38 degrees it was when we landed. An unexpected heatwave, showing off the glorious landscape that is the Canadian city of Toronto. It’s Hot Corn’s first time at the prestigious Toronto International Film Festival (let’s call it TIFF from now on, eh?) and we couldn’t have been more excited to just get going. In other words; ignore the wonderful heat and spend our entire week inside air conditioned cinema. Yet we wouldn’t have it any other way.
Overlapping, just, with Venice, what this means is that several of the big hitters of TIFF come to Canadian shores with a great degree of buzz behind them already. It’s a festival that collates the majority of the best festival hits of the year thus far, with the majority of Competition films from Cannes also on the breathtaking programme. And our first day began in somewhat familiar territory, as several of the world’s most renowned filmmakers are here to present their latest offering. Yet in spite of the prestige and venerability of those behind the lens, our favourite film of the day came from a first time filmmaker – in American actor Paul Dano.
Wildlife is a strikingly assured debut, based on the Richard Ford novel that the actor-turned-director adapted for the screen alongside Ruby Sparks co-star Zoe Kazan. What initially intrigued us was that Dano was not starring in this film. Usually that would come as bad news, but here it’s refreshing, for so many actors who direct tend to cast themselves in the leading roles, as though using the experience as a mere platform to show off their talents and credentials, in front of the camera. But not Dano, instead he leaves this in two pairs of the most reliable hands in the business, in Jake Gyllenhaal and Carey Mulligan – playing a couple going through something of a rough patch, weighed down by their financial woes, heavily impacting on their 14-year-old son, played with a stunning conviction and real sense of subtlety, by Ed Oxenbould. It was our first film of the festival, and needless to say, our favourite of the day. Which, considering what else we saw, is quite the achievement.
For what followed it was Kursk, by Danish auteur Thomas Vinterberg, the co-founder of the Dogme 95 movement alongside Lars von Trier, and behind films such as Festen and The Hunt. He now turns to the English language, telling a profound political thriller based on real events, when a submarine found itself on the sea bed – with a crew of men desperately hoping they’ll be rescued. Matthias Schoenaerts plays the lead role, yet it’s his on-screen wife, played by Lea Seydoux who truly steals the show. In fact, it’s the supporting roles that stand out, with Colin Firth impressing (as ever), and we’re also fortunate enough to see a true master, in the form of Max von Sydow. Two films down, and we’ve already shed some tears.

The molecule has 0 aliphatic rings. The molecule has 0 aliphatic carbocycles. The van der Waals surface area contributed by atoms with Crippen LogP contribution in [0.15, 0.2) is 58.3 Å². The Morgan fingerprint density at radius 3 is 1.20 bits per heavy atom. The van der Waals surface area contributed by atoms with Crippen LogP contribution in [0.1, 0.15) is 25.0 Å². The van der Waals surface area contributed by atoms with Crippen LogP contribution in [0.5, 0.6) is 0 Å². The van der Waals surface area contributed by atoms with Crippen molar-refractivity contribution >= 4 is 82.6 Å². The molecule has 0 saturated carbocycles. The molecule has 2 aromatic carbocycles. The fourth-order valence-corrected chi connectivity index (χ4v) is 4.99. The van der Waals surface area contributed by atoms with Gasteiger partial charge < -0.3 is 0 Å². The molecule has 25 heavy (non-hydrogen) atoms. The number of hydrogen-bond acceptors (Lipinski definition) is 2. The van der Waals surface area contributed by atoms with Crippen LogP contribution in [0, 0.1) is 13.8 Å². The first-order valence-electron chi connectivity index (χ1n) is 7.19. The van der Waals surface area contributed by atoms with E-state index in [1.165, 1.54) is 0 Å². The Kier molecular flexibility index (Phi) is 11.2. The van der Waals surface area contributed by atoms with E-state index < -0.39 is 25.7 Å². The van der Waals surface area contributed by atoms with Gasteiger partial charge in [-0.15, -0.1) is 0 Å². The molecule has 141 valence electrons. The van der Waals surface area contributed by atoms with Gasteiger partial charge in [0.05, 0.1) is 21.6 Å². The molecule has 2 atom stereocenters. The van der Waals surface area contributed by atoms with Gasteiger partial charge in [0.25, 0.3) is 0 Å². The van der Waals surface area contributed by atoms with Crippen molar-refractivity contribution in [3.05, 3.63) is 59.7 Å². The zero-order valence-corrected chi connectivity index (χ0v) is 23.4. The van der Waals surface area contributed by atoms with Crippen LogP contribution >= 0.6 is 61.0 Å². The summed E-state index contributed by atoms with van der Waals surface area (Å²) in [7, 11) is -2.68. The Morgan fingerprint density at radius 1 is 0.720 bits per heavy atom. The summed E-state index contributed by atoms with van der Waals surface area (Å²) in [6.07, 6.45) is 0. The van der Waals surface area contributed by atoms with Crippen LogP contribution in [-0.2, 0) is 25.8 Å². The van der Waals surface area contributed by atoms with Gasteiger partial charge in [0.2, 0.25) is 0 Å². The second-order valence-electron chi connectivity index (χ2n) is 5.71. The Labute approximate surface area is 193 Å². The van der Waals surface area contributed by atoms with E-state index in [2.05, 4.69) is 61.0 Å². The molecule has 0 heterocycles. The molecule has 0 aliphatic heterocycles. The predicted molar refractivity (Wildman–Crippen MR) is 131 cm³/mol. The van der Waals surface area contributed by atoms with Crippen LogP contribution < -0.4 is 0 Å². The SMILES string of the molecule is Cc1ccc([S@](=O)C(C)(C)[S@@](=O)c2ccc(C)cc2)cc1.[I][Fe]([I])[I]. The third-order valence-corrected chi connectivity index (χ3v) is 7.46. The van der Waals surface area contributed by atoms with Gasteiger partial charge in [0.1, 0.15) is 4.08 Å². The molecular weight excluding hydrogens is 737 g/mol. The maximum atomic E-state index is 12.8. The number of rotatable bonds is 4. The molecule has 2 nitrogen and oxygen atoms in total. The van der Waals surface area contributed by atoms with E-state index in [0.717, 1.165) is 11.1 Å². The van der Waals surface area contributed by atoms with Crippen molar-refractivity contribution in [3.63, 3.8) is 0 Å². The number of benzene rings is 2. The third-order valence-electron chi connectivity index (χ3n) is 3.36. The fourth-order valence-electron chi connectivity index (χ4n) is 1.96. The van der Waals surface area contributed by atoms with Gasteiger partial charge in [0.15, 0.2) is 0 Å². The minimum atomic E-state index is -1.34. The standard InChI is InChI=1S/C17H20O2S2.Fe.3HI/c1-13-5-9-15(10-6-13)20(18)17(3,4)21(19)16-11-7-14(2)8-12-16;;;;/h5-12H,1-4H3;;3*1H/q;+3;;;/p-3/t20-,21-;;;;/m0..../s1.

Next came Everybody Knows, the latest by Iranian maestro Asghar Farhadi. Now perhaps it’s because he has set such an incredibly high bar for himself, but it was hard not to feel a little underwhelmed by this endeavour. Delving into similar territory to that which illuminated the screen in his older film About Elly, again this feature a young girl who has gone missing, and how such an incident can impact on those she left behind. Penelope Cruz and Javier Bardem play the two leads, and to their credit, their chemistry is authentic (who would’ve guessed it) and the film has the director’s trademark ‘oh shit’ moment when everything turns sour – yet it just doesn’t feel quite fulfilling enough, particularly not when compared to the likes of A Separation.
From one master to another, Mike Leigh’s latest was next on our agenda, in his epic period drama Peterloo, telling the devastating events that took place in the North of England in 1819. Maxine Peake is naturally brilliant, though underused, and the film’s rather laborious middle act is forgiven thanks to a compelling finale. Tonally, however, the film is a little odd, perhaps a little too comedically inclined in parts, and not that we crave our films to be dour and stony-faced, but this just feels a little mis-judged in parts.
We ended the day in the safe hands of French director Olivier Assayas, in his witty satire Non-Fiction, which offers a rather barbed take on our relationship with art in the 21st century, in this instance taking a keen look at how we indulge in literature, with an interweaving ensemble focusing in on an author (Vincent Macaigne) and a publisher (Guillaume Canet). Though the best film about this film is, unsurprisingly, Juliette Binoche.
So all in all a rather satisfying first day, and while a couple of the old guard failed to impress in quite the way we had anticipated, thankfully, seeing Dano’s debut impress so greatly up on the big screen was good enough for us. Now, time to go and enjoy a bit of that sun.